Does Mindfulness Get Easier With Practice?

For many people, starting out with a mindfulness practice can be very challenging.  I know it was for me.

Does mindfulness become easier with practice?  Rest assured, mindfulness definitely becomes easier.  There is interesting research in neuroscience suggesting that mindfulness can actually become our default mode of being.  With continued, correct practice, mindfulness can (and should) become essentially effortless. 

In this article, you’ll learn why mindfulness becomes easier over time, you’ll see research in neuroscience suggesting it can become our default mode of being, and you’ll learn simple steps to making the practice easier now and in the future.

Does mindfulness get easier? Yes. It gets easier.

Mindfulness Becomes Easier with Continued, Correct Practice

Most people don’t remember this, but there was a time when walking seemed like an impossible task.  Any parent observing her baby is reminded of this as the baby first starts attempting to pull himself up and take his first steps.

Of course, for most adults who are able to walk, walking is now something that can be done completely unconsciously (although I recommend walking mindfully as often as possible).

This happens because the more often a task is executed, the easier it becomes for the brain to execute that task.  The network of neurons responsible for executing the task become stronger and stronger each time they are used.

This appears to be true for every task you engage in, including the effort to practice mindfulness.  There is a growing body research in neuroscience suggesting that the brain is significantly changed over time by mindfulness training.

Assuming that you’re practicing mindfulness correctly, it will be become easier and easier over time.

With enough time practicing correctly, the practice can (and actually should) become easier than walking.  Instead of feeling like you are doing mindfulness, it will feel like mindfulness is simply happening.

The Brains of Highly-Experienced Mindfulness Practitioners Are Different

There are countless first-hand accounts of people describing how the practice of mindfulness becomes effortless, including my own account.  After many years of struggling, being free from my mind when I choose to be is now essentially effortless much of the time.

By nature, though, I’m a neurotic, highly-anxious mess who thinks obsessively, non-stop, about almost everything.  Thus, if mindfulness can become essentially effortless for me, I’m very confident it can become essentially effortless for anyone.

There is also a growing body of research in neuroscience demonstrating that the brains of experienced mindfulness practitioners are significantly different than the brains of beginners.  The brains of experienced practitioners seem to allow them to experience mindfulness as their default mode of being.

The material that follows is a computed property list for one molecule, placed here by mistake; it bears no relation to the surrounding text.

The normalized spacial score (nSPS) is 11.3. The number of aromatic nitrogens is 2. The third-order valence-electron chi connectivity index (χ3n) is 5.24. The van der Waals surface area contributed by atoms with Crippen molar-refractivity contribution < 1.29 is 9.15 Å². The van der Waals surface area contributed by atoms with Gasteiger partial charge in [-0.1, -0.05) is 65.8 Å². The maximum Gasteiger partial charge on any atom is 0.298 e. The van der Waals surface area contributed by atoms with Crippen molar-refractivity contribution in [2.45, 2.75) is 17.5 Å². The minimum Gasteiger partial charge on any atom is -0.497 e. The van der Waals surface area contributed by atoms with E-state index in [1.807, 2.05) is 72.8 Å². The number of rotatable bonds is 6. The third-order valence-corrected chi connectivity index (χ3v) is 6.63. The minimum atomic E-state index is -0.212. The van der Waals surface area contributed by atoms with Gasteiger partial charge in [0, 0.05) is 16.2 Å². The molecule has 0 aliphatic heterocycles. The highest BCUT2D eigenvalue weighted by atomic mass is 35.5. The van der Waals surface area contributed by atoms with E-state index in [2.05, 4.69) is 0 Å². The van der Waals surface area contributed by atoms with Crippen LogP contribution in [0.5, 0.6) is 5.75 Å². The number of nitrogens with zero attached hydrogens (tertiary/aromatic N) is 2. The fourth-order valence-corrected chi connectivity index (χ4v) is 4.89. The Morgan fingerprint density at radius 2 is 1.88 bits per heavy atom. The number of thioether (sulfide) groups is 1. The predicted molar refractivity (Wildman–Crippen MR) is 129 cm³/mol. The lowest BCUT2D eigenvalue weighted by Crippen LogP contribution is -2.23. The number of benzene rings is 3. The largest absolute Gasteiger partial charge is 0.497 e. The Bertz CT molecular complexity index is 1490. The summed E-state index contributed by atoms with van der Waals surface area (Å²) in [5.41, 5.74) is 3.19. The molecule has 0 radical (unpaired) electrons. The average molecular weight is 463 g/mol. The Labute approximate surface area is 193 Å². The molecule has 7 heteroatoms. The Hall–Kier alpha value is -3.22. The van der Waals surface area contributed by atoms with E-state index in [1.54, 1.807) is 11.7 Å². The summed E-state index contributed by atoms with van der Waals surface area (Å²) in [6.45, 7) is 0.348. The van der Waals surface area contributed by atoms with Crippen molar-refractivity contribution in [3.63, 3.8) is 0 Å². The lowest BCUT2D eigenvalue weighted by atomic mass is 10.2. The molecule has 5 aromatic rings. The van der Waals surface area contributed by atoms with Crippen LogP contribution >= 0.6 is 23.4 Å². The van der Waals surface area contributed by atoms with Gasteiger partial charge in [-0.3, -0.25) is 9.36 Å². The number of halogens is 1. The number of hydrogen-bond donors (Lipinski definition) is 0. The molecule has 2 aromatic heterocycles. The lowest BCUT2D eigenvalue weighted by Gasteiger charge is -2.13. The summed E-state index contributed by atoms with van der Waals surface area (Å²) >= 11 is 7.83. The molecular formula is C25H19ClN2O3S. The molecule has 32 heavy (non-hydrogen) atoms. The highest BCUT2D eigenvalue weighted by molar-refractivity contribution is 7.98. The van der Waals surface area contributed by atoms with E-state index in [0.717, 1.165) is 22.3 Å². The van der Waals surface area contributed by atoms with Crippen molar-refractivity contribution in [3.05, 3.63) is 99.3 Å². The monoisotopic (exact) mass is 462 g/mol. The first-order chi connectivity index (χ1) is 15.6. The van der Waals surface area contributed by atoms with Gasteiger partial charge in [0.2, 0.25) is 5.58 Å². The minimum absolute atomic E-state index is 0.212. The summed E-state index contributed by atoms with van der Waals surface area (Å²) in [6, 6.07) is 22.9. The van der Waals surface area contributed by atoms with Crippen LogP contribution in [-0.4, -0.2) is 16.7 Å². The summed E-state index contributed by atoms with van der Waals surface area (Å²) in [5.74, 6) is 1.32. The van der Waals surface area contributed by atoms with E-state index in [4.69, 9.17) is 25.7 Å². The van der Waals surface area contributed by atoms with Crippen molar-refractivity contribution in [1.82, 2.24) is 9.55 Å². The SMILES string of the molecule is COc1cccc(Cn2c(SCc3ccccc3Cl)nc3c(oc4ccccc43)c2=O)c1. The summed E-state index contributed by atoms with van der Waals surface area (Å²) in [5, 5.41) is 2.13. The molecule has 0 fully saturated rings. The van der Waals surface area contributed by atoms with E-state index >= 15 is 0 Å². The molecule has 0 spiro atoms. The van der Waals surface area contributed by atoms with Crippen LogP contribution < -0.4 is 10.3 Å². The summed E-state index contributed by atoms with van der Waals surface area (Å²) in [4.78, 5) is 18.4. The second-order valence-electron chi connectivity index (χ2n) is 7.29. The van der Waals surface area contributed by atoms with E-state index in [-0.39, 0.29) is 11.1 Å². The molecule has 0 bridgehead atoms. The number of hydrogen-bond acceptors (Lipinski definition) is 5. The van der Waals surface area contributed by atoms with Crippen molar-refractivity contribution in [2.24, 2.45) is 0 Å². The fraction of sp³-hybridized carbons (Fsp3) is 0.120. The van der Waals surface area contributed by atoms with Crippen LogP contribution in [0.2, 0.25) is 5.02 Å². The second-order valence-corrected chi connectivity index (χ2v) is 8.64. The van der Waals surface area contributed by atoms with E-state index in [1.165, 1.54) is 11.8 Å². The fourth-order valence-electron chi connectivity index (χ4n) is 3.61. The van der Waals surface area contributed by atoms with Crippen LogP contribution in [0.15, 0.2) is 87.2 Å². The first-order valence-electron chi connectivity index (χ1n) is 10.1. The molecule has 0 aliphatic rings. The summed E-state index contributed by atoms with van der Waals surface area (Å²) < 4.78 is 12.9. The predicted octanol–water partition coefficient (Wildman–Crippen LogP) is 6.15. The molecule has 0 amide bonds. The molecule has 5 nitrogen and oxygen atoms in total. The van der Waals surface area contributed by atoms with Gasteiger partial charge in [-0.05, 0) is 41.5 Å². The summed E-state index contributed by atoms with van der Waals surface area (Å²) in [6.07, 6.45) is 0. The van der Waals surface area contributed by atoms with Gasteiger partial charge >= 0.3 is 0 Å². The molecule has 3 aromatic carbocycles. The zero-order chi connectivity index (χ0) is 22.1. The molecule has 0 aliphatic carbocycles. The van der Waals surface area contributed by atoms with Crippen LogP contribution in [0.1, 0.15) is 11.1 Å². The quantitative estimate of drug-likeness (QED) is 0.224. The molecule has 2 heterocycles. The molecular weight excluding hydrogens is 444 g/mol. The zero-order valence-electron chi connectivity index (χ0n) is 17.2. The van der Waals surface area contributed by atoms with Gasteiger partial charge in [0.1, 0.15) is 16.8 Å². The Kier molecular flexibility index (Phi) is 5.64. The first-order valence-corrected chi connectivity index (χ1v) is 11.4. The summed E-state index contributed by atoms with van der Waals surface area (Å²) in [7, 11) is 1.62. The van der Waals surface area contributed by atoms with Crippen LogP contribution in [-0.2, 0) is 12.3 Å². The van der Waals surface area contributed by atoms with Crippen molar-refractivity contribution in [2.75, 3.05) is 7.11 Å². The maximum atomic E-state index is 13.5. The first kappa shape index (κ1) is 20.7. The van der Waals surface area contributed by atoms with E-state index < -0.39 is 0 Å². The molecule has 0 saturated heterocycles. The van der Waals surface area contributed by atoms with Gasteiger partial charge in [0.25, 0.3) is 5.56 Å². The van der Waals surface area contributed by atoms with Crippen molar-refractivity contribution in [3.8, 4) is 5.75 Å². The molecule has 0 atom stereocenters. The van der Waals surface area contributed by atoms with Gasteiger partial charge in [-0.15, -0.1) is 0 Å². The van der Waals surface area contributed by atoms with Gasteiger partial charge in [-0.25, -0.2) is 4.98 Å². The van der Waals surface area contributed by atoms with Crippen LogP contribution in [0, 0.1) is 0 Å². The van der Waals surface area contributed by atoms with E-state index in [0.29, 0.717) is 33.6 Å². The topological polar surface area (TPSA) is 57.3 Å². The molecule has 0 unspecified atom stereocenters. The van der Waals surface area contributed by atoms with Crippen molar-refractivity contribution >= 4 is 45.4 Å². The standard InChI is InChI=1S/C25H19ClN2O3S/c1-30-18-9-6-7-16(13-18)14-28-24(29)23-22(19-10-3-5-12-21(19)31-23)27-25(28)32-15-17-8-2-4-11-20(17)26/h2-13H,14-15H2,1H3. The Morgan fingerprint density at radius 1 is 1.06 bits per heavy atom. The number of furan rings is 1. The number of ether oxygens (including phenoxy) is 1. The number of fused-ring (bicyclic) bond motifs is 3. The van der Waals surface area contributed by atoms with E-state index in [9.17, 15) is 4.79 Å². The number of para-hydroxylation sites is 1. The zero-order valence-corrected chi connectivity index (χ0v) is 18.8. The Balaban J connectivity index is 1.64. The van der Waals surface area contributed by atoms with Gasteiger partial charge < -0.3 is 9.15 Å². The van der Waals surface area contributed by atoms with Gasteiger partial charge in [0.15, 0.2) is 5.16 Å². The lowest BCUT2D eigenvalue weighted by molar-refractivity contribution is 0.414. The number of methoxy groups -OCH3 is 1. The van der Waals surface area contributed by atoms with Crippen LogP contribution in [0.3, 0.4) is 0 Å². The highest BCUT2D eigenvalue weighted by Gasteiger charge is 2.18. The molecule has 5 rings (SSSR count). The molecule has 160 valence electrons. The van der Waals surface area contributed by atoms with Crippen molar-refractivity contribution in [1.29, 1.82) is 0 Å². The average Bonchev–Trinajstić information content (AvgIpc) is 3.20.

For instance, in this study that analyzed brain imaging from a variety of other studies, it was noted that when beginners attempt to regulate emotion with mindfulness, there is a lot of effort.  The activity in the brain tends to be very “top down”.

Researchers note lots of activity in the pre-frontal cortex (the area of the brain that manages the rest of the brain), which then reduces activity in the amygdala (an area of the brain largely responsible for unpleasant “fight-or-flight” emotions).  This suggests that practitioners are intentionally trying to regulate emotion.

However, when researchers observe the brains of experienced practitioners as they experience unpleasant emotions, the process is “bottom up”.   The amygdala activity quiets down prior to any activity in the pre-frontal cortex.

This suggests that, for experienced practitioners, the regulation of unpleasant emotions is happening without any intentional effort.

Mindfulness As Our Default Mode of Being

Gamma brain waves are associated with many positive attributes such as happiness, compassion, being “in the zone,” and a sense of spacious awareness that is “ready for anything.”  That sense of spacious awareness that’s “ready for anything” is actually a perfect description of mindfulness.

Most people experience gamma waves from time to time, for very brief periods.  Mindfulness practice can induce gamma wave activity as well.  For most people, though, this only happens while they’re actively “practicing” mindfulness.

Richard Davidson, a neuroscientist at the University of Wisconsin, has found that long-time practitioners of mindfulness who practice in the context of developing wisdom have high levels of gamma brain waves as their default state.

Here’s a video on Youtube of Daniel Goleman, the co-author of Davidson’s book, Altered Traits, discussing the incredible differences in gamma wave activity between highly-experienced practitioners and others.

How To Make Mindfulness Easier Right Now By Correcting Common Mistakes